The state of South Carolina has been ordered to stop making and marketing license plates with the image of a cross and the words "I Believe."
A federal judge issued a temporary ruling during a court hearing Thursday after opponents said the plates violate separation between church and state.
The judge said the case needs to be heard in court. But in the meantime, she said the state Department of Motor Vehicles cannot take anymore orders for the plates.
The license plate was approved by the state legislature in June. It displays a stained glass emblem with a cross and the words "I Believe" across the top part of the plate.
No plates have been sent out to the public, although hundreds have been ordered.
"I am extremely disappointed in the court's ruling, and feel the 'I Believe' license tag is completely constitutional," state Attorney General Henry McMaster said.
"I will strongly urge and recommend that the Department of Motor Vehicles and the Department of Corrections immediately appeal this decision to the 4th Circuit Court of Appeals," he said.
The group known as the Americans United for Separation of Church and State filed a lawsuit earlier this year against the DMV and the prison system, which makes all state license plates. The suit was filed on behalf of some religious leaders and the Hindu American Foundation who claimed their First Amendment rights were infringed by the plates.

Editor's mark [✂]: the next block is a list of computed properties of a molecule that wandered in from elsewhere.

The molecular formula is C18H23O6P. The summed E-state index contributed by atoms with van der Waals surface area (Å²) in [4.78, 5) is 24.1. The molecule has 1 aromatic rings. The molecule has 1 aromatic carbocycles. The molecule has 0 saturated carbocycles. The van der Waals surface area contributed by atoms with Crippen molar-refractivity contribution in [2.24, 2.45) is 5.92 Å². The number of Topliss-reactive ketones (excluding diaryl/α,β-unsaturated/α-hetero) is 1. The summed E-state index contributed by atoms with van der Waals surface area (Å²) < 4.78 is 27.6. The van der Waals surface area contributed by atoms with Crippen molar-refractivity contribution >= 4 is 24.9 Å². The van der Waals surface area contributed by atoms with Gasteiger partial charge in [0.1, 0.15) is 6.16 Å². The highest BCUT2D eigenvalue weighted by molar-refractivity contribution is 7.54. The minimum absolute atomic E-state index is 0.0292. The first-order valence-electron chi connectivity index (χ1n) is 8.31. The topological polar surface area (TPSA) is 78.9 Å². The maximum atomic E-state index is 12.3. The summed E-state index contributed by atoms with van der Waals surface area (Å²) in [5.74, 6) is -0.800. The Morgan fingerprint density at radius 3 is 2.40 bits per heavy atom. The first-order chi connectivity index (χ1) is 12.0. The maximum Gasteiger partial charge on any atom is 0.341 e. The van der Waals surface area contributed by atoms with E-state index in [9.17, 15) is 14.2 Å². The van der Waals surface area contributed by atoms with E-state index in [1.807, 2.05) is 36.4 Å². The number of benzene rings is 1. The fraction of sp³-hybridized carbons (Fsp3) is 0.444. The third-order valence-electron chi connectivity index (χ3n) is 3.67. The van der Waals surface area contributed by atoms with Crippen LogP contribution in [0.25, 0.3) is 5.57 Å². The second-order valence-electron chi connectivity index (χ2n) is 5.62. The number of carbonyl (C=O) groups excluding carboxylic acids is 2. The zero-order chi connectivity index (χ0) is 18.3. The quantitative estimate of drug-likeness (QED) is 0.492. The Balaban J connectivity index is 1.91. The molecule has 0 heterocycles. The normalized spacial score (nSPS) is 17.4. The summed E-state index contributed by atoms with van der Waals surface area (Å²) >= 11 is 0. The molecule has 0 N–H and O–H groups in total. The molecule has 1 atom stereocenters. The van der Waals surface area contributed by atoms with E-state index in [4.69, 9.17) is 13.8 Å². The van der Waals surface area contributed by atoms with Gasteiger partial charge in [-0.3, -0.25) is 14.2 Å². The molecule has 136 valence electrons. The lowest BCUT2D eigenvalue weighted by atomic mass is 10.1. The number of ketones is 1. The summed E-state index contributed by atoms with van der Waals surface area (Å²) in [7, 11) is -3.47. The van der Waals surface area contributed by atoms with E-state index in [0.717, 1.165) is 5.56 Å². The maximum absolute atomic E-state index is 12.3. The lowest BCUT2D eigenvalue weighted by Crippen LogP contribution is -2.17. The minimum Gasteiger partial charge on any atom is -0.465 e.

American United also argued that state lawmakers voted unanimously for the plates that the group says espouse Christianity, and some said they wouldn't vote for plates for minority faiths.
An attorney for the South Carolina DMV said officials would review the case to decide whether to appeal the judge's ruling. "This is the first step in what likely will be a long-term process," he said.
Source: CBN News, Greenville News, Free Times Weekly